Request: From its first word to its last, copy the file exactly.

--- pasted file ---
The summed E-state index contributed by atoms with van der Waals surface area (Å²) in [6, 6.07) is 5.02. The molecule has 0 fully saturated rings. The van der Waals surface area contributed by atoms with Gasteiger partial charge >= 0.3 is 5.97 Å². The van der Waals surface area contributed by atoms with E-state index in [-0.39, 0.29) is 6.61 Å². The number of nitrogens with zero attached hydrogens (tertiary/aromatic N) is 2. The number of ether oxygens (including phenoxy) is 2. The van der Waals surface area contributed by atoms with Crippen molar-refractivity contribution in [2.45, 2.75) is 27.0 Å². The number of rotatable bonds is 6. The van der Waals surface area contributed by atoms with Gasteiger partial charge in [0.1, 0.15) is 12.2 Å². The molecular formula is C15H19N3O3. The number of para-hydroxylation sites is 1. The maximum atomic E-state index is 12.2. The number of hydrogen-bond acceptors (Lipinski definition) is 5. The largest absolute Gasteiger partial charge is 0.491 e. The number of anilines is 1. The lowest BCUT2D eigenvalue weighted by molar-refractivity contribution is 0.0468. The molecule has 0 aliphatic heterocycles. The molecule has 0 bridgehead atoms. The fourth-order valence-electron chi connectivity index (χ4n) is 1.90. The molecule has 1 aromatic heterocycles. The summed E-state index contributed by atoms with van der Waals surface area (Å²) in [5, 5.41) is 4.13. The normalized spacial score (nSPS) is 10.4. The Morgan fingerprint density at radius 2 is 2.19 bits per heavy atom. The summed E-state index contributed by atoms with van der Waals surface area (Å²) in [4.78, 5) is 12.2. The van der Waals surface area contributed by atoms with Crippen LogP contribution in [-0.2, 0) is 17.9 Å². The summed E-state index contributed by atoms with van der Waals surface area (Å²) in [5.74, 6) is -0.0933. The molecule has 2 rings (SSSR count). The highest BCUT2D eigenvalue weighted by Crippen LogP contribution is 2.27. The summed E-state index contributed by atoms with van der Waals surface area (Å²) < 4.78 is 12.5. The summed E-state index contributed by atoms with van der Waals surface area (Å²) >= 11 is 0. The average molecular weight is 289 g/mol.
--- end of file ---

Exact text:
The summed E-state index contributed by atoms with van der Waals surface area (Å²) in [6, 6.07) is 5.02. The molecule has 0 fully saturated rings. The van der Waals surface area contributed by atoms with Gasteiger partial charge >= 0.3 is 5.97 Å². The van der Waals surface area contributed by atoms with E-state index in [-0.39, 0.29) is 6.61 Å². The number of nitrogens with zero attached hydrogens (tertiary/aromatic N) is 2. The number of ether oxygens (including phenoxy) is 2. The van der Waals surface area contributed by atoms with Crippen molar-refractivity contribution in [2.45, 2.75) is 27.0 Å². The number of rotatable bonds is 6. The van der Waals surface area contributed by atoms with Gasteiger partial charge in [0.1, 0.15) is 12.2 Å². The molecular formula is C15H19N3O3. The number of para-hydroxylation sites is 1. The maximum atomic E-state index is 12.2. The number of hydrogen-bond acceptors (Lipinski definition) is 5. The largest absolute Gasteiger partial charge is 0.491 e. The number of anilines is 1. The lowest BCUT2D eigenvalue weighted by molar-refractivity contribution is 0.0468. The molecule has 0 aliphatic heterocycles. The molecule has 0 bridgehead atoms. The fourth-order valence-electron chi connectivity index (χ4n) is 1.90. The molecule has 1 aromatic heterocycles. The summed E-state index contributed by atoms with van der Waals surface area (Å²) in [5, 5.41) is 4.13. The normalized spacial score (nSPS) is 10.4. The Morgan fingerprint density at radius 2 is 2.19 bits per heavy atom. The summed E-state index contributed by atoms with van der Waals surface area (Å²) in [4.78, 5) is 12.2. The van der Waals surface area contributed by atoms with Crippen LogP contribution in [-0.2, 0) is 17.9 Å². The summed E-state index contributed by atoms with van der Waals surface area (Å²) in [5.74, 6) is -0.0933. The molecule has 2 rings (SSSR count). The highest BCUT2D eigenvalue weighted by Crippen LogP contribution is 2.27. The summed E-state index contributed by atoms with van der Waals surface area (Å²) < 4.78 is 12.5. The summed E-state index contributed by atoms with van der Waals surface area (Å²) >= 11 is 0. The average molecular weight is 289 g/mol.